When the Heart Gets What It Wants

  “The heart wants what it wants.” You may remember those words. They’re the excuse Woody Allen offered in 1992 for leaving his longtime lover to run off with her daughter. Even many of Allen’s fans were repulsed by the affair and by Allen’s cavalier attitude. Cut to 2006. Allen is married to Soon-Yi Previn, the young woman at the center of the scandal, and they now have two children. His film career, after a slump, is again going strong. The scandal has more or less faded into a dim memory. So Allen’s heart got what it wanted. According to the unwritten laws of our culture—and according to the philosophy he expressed in that infamous sentence—he ought to be happy. Only he’s not, according to a new interview in the Washington Post. Interviewer David Segal quips that Allen’s worldview “is so bereft of meaning, so godless and absurd, that the only proper response is to curl up on a sofa and howl for your mommy.” Early in the interview, Allen compares life to a “concentration camp.” And it only goes downhill from there. “It’s very hard to keep your spirits up,” he tells Segal. “You’ve got to keep selling yourself a bill of goods, and some people are better at lying to themselves than others. If you face reality too much, it kills you.” This is a man who has spent a significant portion of his life writing and directing comedies. Yet as Allen reveals—and as a careful look at his films will bear out—he does this not to celebrate life, but apparently to divert himself from its emptiness and despair. “It’s just an awful thing,” he says, “and in that context you’ve got to find an answer to the question: Why go on?” At best, all Allen has ever found is a temporary answer: You go on long enough to get the current project finished, and then you go on to the next one. But at bottom, there’s no significance to any of it. As Allen confesses, movies were only a “means” for him to live the kind of lifestyle he wanted, but now that he has it, he has to keep making movies to distract himself from it. Like the writer of Ecclesiastes, who “withheld not [his] heart from any joy,” Woody Allen apparently has concluded that “all is vanity.” As much as everyone professed to be shocked by what Allen did fourteen years ago, many have more in common with him than they would like to think. How many of us live our lives like this, trying to give the heart what it wants, dashing from one distraction to the next, even if we pay lip service to some sort of deeper meaning in life? Have we forgotten that we can find meaning in life only by laying down our lives for the Truth? That Jesus was serious when He said “whoever loses his life for my sake will find it”? Many of Allen’s movies are brilliant, filled with deep moral meanings, like Crimes and Misdemeanors, one of my all-time favorites. I have always thought he was obsessed with the question of God. Let’s pray—all of us—that he continues his search. For where he finds himself today offers nothing but a cautionary tale of what indeed follows inevitably when you abandon that search.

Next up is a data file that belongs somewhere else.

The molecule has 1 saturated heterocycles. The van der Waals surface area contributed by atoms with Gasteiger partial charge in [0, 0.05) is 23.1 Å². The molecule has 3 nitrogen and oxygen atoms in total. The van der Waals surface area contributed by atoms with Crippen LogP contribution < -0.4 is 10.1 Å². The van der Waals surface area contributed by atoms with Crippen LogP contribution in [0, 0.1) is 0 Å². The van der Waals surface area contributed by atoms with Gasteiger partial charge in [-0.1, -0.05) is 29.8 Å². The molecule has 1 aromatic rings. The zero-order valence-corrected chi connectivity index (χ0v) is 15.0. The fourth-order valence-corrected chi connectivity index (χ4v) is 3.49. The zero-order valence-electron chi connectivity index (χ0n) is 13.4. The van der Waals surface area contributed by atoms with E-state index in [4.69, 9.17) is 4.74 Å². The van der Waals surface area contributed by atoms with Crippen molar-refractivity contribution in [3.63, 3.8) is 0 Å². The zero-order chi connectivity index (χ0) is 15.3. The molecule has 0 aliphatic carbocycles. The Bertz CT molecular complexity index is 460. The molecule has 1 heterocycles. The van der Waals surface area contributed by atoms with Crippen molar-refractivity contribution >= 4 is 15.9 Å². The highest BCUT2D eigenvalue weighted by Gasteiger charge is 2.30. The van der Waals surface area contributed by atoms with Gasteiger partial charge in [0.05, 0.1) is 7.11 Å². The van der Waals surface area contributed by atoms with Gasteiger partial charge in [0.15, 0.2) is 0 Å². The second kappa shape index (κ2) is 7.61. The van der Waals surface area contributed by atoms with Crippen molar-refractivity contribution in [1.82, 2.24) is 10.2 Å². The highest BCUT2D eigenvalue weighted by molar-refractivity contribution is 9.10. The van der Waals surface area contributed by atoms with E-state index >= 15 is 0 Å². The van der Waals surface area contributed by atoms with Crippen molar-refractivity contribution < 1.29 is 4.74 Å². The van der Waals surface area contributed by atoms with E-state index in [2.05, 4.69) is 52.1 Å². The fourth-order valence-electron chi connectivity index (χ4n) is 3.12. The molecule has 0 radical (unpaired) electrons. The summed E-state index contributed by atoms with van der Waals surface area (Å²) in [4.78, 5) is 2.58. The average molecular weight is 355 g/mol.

For Further Reading and Information
Today’s BreakPoint offer: The Good Life: Seeking Meaning, Purpose, and Truth in Your Life by Charles Colson with Harold Fickett. David Segal, “Cloud in the Silver Lining,” Washington Post, 26 July 2006, C01. Glenn Collins, “Woody Allen Marries Soon-Yi Previn,” New York Times, 25 December 1997 (reprinted by Ishi Press). “Woody Allen’s Son Can Never Forgive His Father,” Female First, 6 September 2004. Robert K. Johnston, “Useless Beauty: Ecclesiastes and About Schmidt in Dialogue,” BreakPoint WorldView, December 2004.


Chuck Colson



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